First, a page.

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Indonesia probes suspected nuclear waste dumping at housing estate

  • Indonesian authorities have launched an investigation into radioactive contamination at a housing estate near a nuclear research reactor outside Jakarta.
  • Officials first discovered elevated radiation levels at the site in late January during a routine check, and suspect the caesium-137 was dumped there from the nearby reactor.
  • Authorities say a cleanup of soil and vegetation from the site has brought radiation levels down; they are also carrying out medical exams of residents living in the area.
  • Environmental activists have renewed their calls for the Indonesian government to refrain from developing nuclear power in the country, given the inability of regulators to police even a research facility.

JAKARTA — Authorities in Indonesia have launched an investigation following the discovery of radioactive contamination in an empty lot in a housing complex near a nuclear research facility.

The Nuclear Energy Regulatory Agency, or Bapeten, recorded elevated levels of the radioactive isotope caesium-137 from a routine test at the estate in South Tangerang, a satellite city of Jakarta. The agency has since 2013 conducted regular checks in the estate, which is part of a complex that includes a research reactor run by the National Nuclear Energy Agency, or Batan.

Radiation levels in the empty lot showed 680 millisieverts (mSv) per hour when experts checked at the end of January. That’s about the same as the maximum level of radiation that workers responding to the Fukushima nuclear plant meltdown in Japan in 2011 were exposed to. The normal level determined by Indonesian regulators is 0.03 mSv per hour.

“We found it in the form of shards, so we need to examine it in our laboratory to identify the source of the radioactivity,” said Heru Umbara, a Batan spokesman.

Authorities have collected material with high levels of radioactivity at a housing estate near a nuclear research reactor outside Jakarta. Image by Barita News Lumbanbatu/Mongabay Indonesia.

Authorities have collected 115 barrels’ worth of soil and vegetation from the affected lot. Radiation levels there have since dropped to “low levels,” they say, but cleanup efforts were still underway as of Feb. 16.

Direct exposure to large amounts of caesium-137 can cause burns, nausea and even death in some cases. Prolonged exposure also increases the risk of cancer. Bapeten said it had examined nine residents living in the vicinity of the contaminated site. A resident who has lived across from the contaminated lot for more than 10 years, David, said he hadn’t experienced any strange symptoms. He told Mongabay that motorcycle taxi drivers often waited at the empty lot for passengers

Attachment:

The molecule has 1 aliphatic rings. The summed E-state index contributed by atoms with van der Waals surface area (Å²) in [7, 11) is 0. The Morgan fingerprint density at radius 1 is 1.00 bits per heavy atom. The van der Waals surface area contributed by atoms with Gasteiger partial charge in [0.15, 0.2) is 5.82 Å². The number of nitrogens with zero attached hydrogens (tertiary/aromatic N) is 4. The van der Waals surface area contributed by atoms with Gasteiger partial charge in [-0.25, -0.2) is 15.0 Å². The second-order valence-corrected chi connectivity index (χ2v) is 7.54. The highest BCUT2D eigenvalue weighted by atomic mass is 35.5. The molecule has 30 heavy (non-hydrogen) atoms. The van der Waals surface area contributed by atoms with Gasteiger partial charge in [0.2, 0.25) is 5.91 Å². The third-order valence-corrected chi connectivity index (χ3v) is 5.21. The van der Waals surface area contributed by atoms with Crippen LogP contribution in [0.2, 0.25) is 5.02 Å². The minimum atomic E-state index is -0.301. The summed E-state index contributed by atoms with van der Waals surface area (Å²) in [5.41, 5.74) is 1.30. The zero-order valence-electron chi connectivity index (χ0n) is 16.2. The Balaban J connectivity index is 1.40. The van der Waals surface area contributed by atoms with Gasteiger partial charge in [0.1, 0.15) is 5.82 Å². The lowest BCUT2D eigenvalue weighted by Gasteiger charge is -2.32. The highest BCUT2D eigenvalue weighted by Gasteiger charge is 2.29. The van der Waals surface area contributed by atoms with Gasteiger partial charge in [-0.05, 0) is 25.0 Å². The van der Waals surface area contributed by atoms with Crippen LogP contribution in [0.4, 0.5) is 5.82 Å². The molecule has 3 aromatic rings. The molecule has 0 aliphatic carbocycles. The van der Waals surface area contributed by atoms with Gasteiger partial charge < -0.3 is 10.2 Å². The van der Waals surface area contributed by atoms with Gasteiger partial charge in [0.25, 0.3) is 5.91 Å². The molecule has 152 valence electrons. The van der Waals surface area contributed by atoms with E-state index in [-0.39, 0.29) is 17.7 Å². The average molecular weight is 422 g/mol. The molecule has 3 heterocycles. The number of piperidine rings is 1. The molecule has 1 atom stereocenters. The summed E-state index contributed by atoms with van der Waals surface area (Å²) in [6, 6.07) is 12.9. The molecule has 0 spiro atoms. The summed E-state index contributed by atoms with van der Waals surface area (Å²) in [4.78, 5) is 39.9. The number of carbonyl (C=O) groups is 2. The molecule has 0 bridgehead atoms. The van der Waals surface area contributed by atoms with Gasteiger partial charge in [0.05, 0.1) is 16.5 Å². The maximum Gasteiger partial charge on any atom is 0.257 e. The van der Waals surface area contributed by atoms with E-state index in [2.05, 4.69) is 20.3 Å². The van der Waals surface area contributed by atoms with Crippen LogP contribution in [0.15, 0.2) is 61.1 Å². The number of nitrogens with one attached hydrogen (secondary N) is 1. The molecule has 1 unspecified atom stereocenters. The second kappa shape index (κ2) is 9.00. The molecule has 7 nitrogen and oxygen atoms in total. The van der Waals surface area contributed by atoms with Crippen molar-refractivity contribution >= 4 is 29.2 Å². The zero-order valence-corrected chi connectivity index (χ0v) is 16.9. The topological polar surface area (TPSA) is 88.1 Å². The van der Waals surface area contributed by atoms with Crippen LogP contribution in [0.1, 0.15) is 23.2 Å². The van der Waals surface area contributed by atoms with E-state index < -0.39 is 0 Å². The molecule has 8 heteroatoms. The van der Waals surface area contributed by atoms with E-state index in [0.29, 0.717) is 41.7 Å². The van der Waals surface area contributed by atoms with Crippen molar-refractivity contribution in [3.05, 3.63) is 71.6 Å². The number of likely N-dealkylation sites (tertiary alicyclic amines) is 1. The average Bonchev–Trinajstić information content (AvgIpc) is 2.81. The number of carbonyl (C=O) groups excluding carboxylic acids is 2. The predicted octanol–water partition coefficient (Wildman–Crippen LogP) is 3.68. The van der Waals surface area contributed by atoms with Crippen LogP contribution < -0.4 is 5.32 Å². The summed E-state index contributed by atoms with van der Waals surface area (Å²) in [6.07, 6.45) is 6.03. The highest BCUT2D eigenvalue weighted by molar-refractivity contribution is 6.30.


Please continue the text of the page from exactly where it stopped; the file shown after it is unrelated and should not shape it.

Bapeten said it suspected that radioactive material had been deliberately dumped in the lot, likely from the research reactor some 3 kilometers (1.9 miles) away. Indonesia’s nuclear program is limited to research at three reactors.

“We are investigating this further,” said Indra Gunawan, Bapeten’s general counsel.

Authorities take away barrels containing radioactive soil and vegetation from the contaminated site. Image by Barita News Lumbanbatu/Mongabay Indonesia.

The discovery has renewed calls by environmental activists for the government to steer clear of developing nuclear power in the country. The government and parliament are drafting a bill on new and renewable energy, which includes nuclear energy.

“This case is a bad precedent for the government and Batan, who have failed to protect public health from the dangers of radioactive waste,” Hindun Mulaika, an energy campaigner at Greenpeace Indonesia, said in a statement.

“The Indonesian government must start to focus more on pushing investment into renewable energy resources that are safer, cheaper, cleaner rather than coal power plants or even nuclear power plants,” she said.

A Batan truck loaded with barrels of radioactive soil and vegetation. Image by Barita News Lumbanbatu/Mongabay Indonesia.

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